X-Gene 1, Atom C2000 and Xeon E3: Exploring the Scale-Out Server Worldby Johan De Gelas on March 9, 2015 2:00 PM EST
Conclusion: the SoCs
The proponents of high core and thread counts are quick to discount the brawny cores for scale-out applications. On paper, wide issue cores are indeed a bad match for such low ILP applications. However, in reality, the high clock speed and multi-threading of the Xeon E3s proved to be very powerful in a wide range of server applications.
The X-Gene 1 is the most potent ARM Server SoC we have ever seen. However, it is unfortunate that AppliedMicro's presentations have created inflated expectations.
AppliedMicro insisted that the X-Gene 1 is a competitor for the powerful Haswell and Ivy Bridge cores. So how do we explain the large difference between our benchmarks and theirs? The benchmark they used is the "wrk" benchmark, which is very similar to Apache Bench. The benchmark will hit the same page over and over again, and unless you do some serious OS and Network tweaking, your server will quickly run out of ports/connections and other OS resources. So the most likely explanation is that the Xeon measurements are achieved at lower CPU load and are bottlenecked by running out of network and OS resources.
This is in sharp contrast with our Drupal test, where we test with several different user patterns and thus requests. Each request is a lot heavier, and as a result available connections/ports are not the bottleneck. Also, all CPUs were in the 90-98% CPU load range when we compared the maximum throughput numbers.
The 40nm X-Gene can compete with the 22nm Atom C2000 performance wise, and that is definitely an accomplishment on its own. But the 40nm process technology and the current "untuned" state of ARMv8 software does not allow it to compete in performance/watt. The biggest advantage of the first 64-bit ARM SoCs is the ability for an ARM processor to use eight DIMM slots and address more RAM. Better software support (compilers, etc.) and the 28nm X-Gene 2 SoC will be necessary for AppliedMicro to compete with the Intel Xeon performance/watt wise.
The Atom C2750's raw performance fails to impress us in most of our server applications. Then again we were pleasantly surprised that its power consumption is below the official TDP. Still, in most server applications, a low voltage Xeon E3 outperforms it by a large margin.
And then there's the real star, the Xeon E3-1230L v3. It does not live up to the promise of staying below 25W, but the performance surpassed our expectations. The result is – even if you take into account the extra power for the chipset – an amazing performance/watt ratio. The end conclusion is that the introduction of the Xeon-D, which is basically an improved Xeon E3 with integrated PCH, will make it very hard for any competitor to beat the higher-end (20-40W TDP) Intel SoCs in performance/watt in a wide range of "scale-out" applications.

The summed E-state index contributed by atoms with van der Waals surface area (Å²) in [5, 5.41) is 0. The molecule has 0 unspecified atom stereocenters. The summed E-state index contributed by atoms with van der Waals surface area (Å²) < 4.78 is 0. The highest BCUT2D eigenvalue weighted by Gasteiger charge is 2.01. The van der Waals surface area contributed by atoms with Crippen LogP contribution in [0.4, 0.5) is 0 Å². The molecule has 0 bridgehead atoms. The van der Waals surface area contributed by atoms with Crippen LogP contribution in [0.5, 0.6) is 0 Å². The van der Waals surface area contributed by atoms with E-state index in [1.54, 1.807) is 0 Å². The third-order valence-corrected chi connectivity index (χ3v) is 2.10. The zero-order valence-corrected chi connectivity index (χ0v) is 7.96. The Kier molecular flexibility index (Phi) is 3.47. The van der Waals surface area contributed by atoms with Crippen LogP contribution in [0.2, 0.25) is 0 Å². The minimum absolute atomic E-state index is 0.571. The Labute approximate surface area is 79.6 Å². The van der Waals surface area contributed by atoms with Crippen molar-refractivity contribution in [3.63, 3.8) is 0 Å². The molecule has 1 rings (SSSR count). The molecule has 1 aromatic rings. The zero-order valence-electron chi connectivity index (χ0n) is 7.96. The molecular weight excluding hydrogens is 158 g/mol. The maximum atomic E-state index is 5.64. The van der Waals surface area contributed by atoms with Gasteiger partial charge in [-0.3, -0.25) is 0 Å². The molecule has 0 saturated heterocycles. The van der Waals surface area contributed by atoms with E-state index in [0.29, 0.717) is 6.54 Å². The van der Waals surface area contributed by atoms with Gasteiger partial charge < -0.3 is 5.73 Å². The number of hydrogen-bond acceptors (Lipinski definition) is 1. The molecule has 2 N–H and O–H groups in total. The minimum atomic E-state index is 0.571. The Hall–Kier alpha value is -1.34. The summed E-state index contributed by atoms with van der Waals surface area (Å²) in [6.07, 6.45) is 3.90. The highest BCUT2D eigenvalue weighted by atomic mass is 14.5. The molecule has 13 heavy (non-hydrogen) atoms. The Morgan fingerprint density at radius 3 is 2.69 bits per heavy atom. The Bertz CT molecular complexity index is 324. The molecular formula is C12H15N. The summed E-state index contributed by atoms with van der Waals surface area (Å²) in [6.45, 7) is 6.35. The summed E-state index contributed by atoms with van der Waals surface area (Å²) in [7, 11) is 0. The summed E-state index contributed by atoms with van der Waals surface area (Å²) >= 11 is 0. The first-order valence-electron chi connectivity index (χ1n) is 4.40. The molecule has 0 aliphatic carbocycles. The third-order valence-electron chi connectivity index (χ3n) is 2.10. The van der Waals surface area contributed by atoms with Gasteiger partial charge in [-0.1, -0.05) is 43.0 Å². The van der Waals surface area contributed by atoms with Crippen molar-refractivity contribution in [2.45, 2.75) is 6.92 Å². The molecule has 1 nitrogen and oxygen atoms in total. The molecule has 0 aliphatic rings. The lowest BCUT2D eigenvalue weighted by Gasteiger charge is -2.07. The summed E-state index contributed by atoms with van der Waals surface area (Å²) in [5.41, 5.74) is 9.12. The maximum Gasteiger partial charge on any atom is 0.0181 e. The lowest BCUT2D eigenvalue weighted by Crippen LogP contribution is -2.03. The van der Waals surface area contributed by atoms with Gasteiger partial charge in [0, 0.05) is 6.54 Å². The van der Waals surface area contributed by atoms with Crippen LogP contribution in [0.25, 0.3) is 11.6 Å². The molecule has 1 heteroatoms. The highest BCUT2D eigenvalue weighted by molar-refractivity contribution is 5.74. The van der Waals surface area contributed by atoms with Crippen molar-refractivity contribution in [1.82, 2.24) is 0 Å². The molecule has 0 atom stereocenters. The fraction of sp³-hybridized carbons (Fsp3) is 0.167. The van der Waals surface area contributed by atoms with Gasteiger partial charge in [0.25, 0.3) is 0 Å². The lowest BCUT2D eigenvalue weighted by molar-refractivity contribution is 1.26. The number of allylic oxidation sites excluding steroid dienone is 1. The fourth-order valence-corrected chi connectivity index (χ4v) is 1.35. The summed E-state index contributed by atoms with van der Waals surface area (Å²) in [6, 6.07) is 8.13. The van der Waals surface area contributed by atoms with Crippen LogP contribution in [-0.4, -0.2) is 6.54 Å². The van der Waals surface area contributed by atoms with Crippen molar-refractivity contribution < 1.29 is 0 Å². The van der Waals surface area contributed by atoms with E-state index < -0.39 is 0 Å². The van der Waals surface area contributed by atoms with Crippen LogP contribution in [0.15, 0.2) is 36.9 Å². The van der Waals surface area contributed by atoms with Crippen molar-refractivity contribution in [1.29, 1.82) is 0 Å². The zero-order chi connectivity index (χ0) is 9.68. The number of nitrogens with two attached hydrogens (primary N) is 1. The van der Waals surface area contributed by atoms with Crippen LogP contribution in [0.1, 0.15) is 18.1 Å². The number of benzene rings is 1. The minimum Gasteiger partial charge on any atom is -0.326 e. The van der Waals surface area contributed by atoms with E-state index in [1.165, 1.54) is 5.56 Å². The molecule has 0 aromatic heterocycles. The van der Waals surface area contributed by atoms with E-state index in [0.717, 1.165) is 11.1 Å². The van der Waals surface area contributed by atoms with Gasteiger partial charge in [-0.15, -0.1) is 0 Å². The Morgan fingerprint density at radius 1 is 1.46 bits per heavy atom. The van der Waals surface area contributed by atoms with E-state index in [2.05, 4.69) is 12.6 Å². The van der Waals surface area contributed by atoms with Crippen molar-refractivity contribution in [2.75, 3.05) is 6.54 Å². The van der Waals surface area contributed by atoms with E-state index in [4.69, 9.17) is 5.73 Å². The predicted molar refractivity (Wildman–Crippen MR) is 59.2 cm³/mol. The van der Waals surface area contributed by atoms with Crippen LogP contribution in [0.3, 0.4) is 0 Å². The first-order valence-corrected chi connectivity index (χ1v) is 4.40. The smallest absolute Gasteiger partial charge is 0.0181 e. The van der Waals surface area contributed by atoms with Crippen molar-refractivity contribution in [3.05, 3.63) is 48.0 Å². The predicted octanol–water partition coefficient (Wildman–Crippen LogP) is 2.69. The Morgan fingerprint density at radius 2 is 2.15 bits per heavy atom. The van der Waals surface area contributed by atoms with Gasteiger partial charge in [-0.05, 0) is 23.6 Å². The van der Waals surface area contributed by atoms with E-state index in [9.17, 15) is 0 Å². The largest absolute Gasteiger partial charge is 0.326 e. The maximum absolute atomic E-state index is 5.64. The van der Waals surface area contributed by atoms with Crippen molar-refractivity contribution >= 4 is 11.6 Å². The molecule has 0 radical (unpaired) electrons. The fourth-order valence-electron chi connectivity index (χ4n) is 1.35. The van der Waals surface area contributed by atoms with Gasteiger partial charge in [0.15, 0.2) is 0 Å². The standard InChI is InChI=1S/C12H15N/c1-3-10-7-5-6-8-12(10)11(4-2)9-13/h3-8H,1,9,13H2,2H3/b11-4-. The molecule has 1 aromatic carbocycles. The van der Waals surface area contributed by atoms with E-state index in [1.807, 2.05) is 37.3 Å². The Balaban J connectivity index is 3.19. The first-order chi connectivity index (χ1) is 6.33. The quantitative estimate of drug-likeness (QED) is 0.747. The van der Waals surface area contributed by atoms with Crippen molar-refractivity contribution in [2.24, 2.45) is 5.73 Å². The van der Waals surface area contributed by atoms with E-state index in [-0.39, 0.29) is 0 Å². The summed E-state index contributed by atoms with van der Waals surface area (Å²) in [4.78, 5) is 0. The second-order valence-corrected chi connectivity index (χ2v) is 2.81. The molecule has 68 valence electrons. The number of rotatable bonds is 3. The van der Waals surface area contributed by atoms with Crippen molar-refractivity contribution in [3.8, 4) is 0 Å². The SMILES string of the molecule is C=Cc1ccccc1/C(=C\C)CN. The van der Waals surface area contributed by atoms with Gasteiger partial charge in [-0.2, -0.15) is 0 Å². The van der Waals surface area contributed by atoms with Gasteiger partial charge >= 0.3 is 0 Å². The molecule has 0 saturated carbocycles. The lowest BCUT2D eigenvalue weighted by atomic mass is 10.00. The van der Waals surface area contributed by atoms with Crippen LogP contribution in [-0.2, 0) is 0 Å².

Conclusion: the Servers
As our tests with motherboards have shown, building an excellent micro or scale-out server requires much more thought than placing a low power SoC in a rack server. It is very easy to negate the power savings of such an SoC completely if the rest of server (motherboard, fans, etc.) is not built for efficiency.
The Supermicro MicroCloud server is about low acquisition costs and simplicity. In our experience, it is less efficient with low power Xeons as the cooling tends to consume proportionally more (between 7-12W per node with eight nodes installed). The cooling system and power supplies are built to work with high performance Xeon E3 processors.
HP limits the most power efficient SoCs (such as the Atom C2730) to cartridges that are very energy efficient but also come with hardware limitations (16GB max. RAM, etc.). HP made the right choice as it is the only way to turn the advantages of low power SoCs into real-world energy efficiency, but that means the low power SoC cartridges may not be ideal for many situations. You will have to monitor your application carefully and think hard about what you need and what not to create an efficient datacenter.
Of the products tested so far, the HP Moonshot tends to impress the most. Its cleverly designed cartridges use very little power and the chassis allows you to choose the right server nodes to host your application. There were a few application tests missing in this review, namely the web caching (memcached) and web front-end tests, but based on our experiences we are willing to believe that the m300/m350 cartridge are perfect for those use cases.
Still, we would like to see a Xeon E3 low voltage cartridge for a "full web infrastructure" (front- and back-end) solution. That is probably going to be solved once HP introduces a Xeon-D based cartridge. Once that is a reality, you can really "right-size" the Moonshot nodes to your needs. But even now, the HP Moonshot chassis offers great flexibility and efficiency. The flexibility does tend to cost more than other potential solutions – we have yet to find out the exact pricing details – but never before was it so easy to adapt your tier one OEM server hardware so well to your software.